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Conservation Research Institute



Natural capital assessments aim to understand, measure and value human interdependencies on nature, later using the results for sustainable management of the planet’s resources. Natural capital originates from neoclassical economics. “Capital” is a stock that can produce ongoing goods or services to human society. Natural capital is the global stock of natural resources- composed of abiotic and biotic elements of the natural environment. Natural capital is frequently combined with human inputs to generate flows of ecosystem services that are beneficial to society.

Fig 1: the relationships between natural capital, ecosystem functions and ecosystem services.  

There is frequently confusion between the definitions of natural capital and ecosystem services. Although they are closed relatedly, these two concepts are different entities. If we solely concentrate on the valuation of ecosystem services (i.e. the flow of benefits), natural capital (i.e. the stock of natural resources) could be continually degraded or depleted. Hence, a temporary increase in ecosystem services provision can lead to a decrease in natural capital. This is unsustainable in the long term because the natural capital asset cannot be renewed, and ecosystem services provision will eventually cease.

The Cambridge Conservation Initiative (CCI) has formed a Working Group of representatives from select partner organisations, leading a suite of work to place missing biodiversity values at the heart of natural capital accounting. These partners represent the University of Cambridge, IUCN, UNEP-WCMC, RSPB, Birdlife International, FFI and CISL.

The largest project in the suite is a partnership with the Natural Capital Coalition to produce a framework for natural capital assessment aimed at business users. Our project aims to adapt and operationalise the framework of the Working Group at site-scale using the Toolkit for Ecosystem Services Site-based Assessment (TESSA) to provide conservation practitioners and land managers with a tool to assess natural capital assets. TESSA was developed by the TESSA Steering Committee (University of Cambridge, Birdlife International, RSPB, Tropical Biology Association, University of Anglia Ruskin, University of Southampton, and UNEP-WCMC).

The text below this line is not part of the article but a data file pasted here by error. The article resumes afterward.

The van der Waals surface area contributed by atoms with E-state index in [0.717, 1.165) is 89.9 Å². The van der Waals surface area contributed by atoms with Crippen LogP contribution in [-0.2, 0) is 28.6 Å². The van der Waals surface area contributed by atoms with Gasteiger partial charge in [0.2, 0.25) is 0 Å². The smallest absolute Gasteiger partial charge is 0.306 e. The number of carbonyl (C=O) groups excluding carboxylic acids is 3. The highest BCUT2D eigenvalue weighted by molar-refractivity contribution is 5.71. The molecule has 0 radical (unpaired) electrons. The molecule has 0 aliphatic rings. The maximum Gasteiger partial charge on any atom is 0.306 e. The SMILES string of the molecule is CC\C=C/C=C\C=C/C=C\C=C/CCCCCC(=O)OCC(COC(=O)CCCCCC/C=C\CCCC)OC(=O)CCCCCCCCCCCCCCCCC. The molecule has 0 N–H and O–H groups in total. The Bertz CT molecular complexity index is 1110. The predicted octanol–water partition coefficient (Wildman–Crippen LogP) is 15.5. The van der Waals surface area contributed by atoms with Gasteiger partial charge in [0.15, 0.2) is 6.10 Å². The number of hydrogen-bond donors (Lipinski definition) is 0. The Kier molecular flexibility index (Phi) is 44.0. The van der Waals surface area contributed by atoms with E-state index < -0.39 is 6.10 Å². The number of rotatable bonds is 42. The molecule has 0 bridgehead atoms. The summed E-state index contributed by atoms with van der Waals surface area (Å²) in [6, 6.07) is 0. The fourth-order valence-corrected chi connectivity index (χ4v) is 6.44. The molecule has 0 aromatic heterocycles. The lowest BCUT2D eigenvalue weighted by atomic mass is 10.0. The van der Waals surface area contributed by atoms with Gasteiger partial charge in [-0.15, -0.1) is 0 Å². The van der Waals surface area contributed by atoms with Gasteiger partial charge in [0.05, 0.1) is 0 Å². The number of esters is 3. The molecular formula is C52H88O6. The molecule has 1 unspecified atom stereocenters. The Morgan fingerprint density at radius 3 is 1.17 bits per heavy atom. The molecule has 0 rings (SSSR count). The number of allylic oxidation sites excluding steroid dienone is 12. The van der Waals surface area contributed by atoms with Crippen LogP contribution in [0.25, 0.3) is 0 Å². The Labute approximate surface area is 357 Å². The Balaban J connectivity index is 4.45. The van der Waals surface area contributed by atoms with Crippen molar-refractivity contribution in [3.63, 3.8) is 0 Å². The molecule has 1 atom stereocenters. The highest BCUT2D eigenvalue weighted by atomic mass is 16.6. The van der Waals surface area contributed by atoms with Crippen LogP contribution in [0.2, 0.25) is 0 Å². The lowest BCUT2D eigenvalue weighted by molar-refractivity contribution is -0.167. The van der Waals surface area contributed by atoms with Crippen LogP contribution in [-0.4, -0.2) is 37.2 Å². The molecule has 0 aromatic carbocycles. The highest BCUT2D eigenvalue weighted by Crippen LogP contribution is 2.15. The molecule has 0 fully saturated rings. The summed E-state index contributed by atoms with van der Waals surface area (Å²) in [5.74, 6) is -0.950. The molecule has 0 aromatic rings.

Aims of the project 

The project aims to integrate natural capital assessment within TESSA. Wewill develop a methodology that assesses natural capital at a specific site of interest, forming an asset register reviewing the extent and condition of natural capital assets. Although the value of natural capital can be depicted in monetary terms, it can also be depicted in quantitative or qualitative terms. The value of something is simply the relative importance of something. This project does not attribute economic values to the natural capital assets. An asset register provides information on the health of natural capital assets at a site and the site’s capacity to provide flows of benefits to society (i.e. ecosystem services) sustainably. 

Before compiling an asset register for natural capital, the management goals for the landscape must be carefully considered. What kind of benefits or ecosystem services do we require or want from the landscape? After this, the following steps should be taken to compile an asset register:

  1. Define an operational definition of natural capital 

  2. Provide a classification system for natural capital assets 

  3. Compile a list of natural assets and assess their quantity

  4. Where do the natural assets reside (i.e. location)?

  5. What are the conditions of the natural asset (i.e. quality)? 

We will develop a comprehensive methodology and/or tool that will be first piloted at a key site in the UK. The most important criteria for site selection are twofold: 1) where an ecosystem services’ assessment has been conducted and data are available; 2) the partner at the site is known to provide great support to access the site and invaluable information. 

Wicken Fen National Nature Reserve fulfils these two main criteria as a robust TESSA study was conducted in 2011 with the National Trust as a key collaborator and published as Peh et al., 2014. Therefore, Wicken Fen has been selected as the key pilot site for developing the methodology for natural capital asset assessment at site level. The ultimate project goal is to link the flows of benefits from ecosystem services to the underlying natural capital stocks delivering those flows. 

Team Members:

  • University of Cambridge: Yuan Pan, Bhaskar Vira, Andrew Balmford

  • Birdlife International: Anne-Sophie Pellier, Stuart Butchart

  • RSPB: Richard Bradbury, Katharine Bolt, Michael MacDonald

  • Tropical Biology Association: Rosie Tevelyan 

  • University of Anglia Ruskin: Francine Hughes

  • University of Southampton: Kelvin Peh

  • UNEP-WCMC: Lisa Ingwall-King


Link for TESSA toolkit: